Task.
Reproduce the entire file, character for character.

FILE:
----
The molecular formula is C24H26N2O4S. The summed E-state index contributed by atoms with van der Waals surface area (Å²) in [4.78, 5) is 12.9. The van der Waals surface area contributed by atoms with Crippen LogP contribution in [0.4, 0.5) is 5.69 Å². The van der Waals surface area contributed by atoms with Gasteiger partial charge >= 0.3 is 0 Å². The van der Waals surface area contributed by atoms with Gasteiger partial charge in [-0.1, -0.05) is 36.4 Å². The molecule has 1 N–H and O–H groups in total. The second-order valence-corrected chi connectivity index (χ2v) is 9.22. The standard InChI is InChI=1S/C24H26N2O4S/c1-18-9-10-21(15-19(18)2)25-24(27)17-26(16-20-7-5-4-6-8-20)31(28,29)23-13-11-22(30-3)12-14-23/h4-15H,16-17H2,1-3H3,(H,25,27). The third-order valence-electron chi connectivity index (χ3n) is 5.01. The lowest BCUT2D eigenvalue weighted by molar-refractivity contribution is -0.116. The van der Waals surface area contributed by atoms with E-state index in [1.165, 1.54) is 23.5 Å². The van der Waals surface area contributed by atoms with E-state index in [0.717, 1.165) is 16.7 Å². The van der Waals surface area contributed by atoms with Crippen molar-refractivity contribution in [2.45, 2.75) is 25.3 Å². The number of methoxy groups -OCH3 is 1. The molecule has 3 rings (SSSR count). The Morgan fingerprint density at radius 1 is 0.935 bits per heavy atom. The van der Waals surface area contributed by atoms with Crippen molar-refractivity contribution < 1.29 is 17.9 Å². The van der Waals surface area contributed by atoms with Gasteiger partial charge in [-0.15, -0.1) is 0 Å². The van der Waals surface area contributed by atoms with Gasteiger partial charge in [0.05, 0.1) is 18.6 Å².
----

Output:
The molecular formula is C24H26N2O4S. The summed E-state index contributed by atoms with van der Waals surface area (Å²) in [4.78, 5) is 12.9. The van der Waals surface area contributed by atoms with Crippen LogP contribution in [0.4, 0.5) is 5.69 Å². The van der Waals surface area contributed by atoms with Gasteiger partial charge >= 0.3 is 0 Å². The van der Waals surface area contributed by atoms with Gasteiger partial charge in [-0.1, -0.05) is 36.4 Å². The molecule has 1 N–H and O–H groups in total. The second-order valence-corrected chi connectivity index (χ2v) is 9.22. The standard InChI is InChI=1S/C24H26N2O4S/c1-18-9-10-21(15-19(18)2)25-24(27)17-26(16-20-7-5-4-6-8-20)31(28,29)23-13-11-22(30-3)12-14-23/h4-15H,16-17H2,1-3H3,(H,25,27). The third-order valence-electron chi connectivity index (χ3n) is 5.01. The lowest BCUT2D eigenvalue weighted by molar-refractivity contribution is -0.116. The van der Waals surface area contributed by atoms with E-state index in [1.165, 1.54) is 23.5 Å². The van der Waals surface area contributed by atoms with E-state index in [0.717, 1.165) is 16.7 Å². The van der Waals surface area contributed by atoms with Crippen molar-refractivity contribution in [2.45, 2.75) is 25.3 Å². The number of methoxy groups -OCH3 is 1. The molecule has 3 rings (SSSR count). The Morgan fingerprint density at radius 1 is 0.935 bits per heavy atom. The van der Waals surface area contributed by atoms with Crippen molar-refractivity contribution < 1.29 is 17.9 Å². The van der Waals surface area contributed by atoms with Gasteiger partial charge in [-0.15, -0.1) is 0 Å². The van der Waals surface area contributed by atoms with Gasteiger partial charge in [0.05, 0.1) is 18.6 Å².